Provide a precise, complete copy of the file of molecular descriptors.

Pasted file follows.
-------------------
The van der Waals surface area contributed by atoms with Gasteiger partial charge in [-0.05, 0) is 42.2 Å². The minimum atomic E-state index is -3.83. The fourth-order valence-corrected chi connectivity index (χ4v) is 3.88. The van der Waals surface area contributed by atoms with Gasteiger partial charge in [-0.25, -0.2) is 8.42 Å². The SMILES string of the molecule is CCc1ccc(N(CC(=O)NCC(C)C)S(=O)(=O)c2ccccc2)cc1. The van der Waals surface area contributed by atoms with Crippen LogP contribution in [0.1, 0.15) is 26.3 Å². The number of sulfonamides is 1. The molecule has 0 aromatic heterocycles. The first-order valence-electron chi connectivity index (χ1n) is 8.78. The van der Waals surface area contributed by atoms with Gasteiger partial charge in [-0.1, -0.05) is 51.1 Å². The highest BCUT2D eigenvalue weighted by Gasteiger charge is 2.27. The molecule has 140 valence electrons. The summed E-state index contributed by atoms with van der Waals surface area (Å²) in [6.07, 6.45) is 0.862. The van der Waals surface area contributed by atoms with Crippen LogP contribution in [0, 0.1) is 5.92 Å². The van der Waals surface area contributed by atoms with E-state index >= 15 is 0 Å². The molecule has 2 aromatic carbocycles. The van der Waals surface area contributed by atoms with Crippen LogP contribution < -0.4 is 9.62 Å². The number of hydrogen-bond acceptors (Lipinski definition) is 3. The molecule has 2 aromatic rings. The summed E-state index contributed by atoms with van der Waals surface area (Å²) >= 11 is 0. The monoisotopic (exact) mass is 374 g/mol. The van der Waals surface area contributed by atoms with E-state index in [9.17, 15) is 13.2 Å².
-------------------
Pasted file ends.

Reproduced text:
The van der Waals surface area contributed by atoms with Gasteiger partial charge in [-0.05, 0) is 42.2 Å². The minimum atomic E-state index is -3.83. The fourth-order valence-corrected chi connectivity index (χ4v) is 3.88. The van der Waals surface area contributed by atoms with Gasteiger partial charge in [-0.25, -0.2) is 8.42 Å². The SMILES string of the molecule is CCc1ccc(N(CC(=O)NCC(C)C)S(=O)(=O)c2ccccc2)cc1. The van der Waals surface area contributed by atoms with Crippen LogP contribution in [0.1, 0.15) is 26.3 Å². The number of sulfonamides is 1. The molecule has 0 aromatic heterocycles. The first-order valence-electron chi connectivity index (χ1n) is 8.78. The van der Waals surface area contributed by atoms with Gasteiger partial charge in [-0.1, -0.05) is 51.1 Å². The highest BCUT2D eigenvalue weighted by Gasteiger charge is 2.27. The molecule has 140 valence electrons. The summed E-state index contributed by atoms with van der Waals surface area (Å²) in [6.07, 6.45) is 0.862. The van der Waals surface area contributed by atoms with Crippen LogP contribution in [0, 0.1) is 5.92 Å². The van der Waals surface area contributed by atoms with E-state index >= 15 is 0 Å². The molecule has 2 aromatic carbocycles. The van der Waals surface area contributed by atoms with Crippen LogP contribution < -0.4 is 9.62 Å². The number of hydrogen-bond acceptors (Lipinski definition) is 3. The molecule has 2 aromatic rings. The summed E-state index contributed by atoms with van der Waals surface area (Å²) >= 11 is 0. The monoisotopic (exact) mass is 374 g/mol. The van der Waals surface area contributed by atoms with E-state index in [9.17, 15) is 13.2 Å².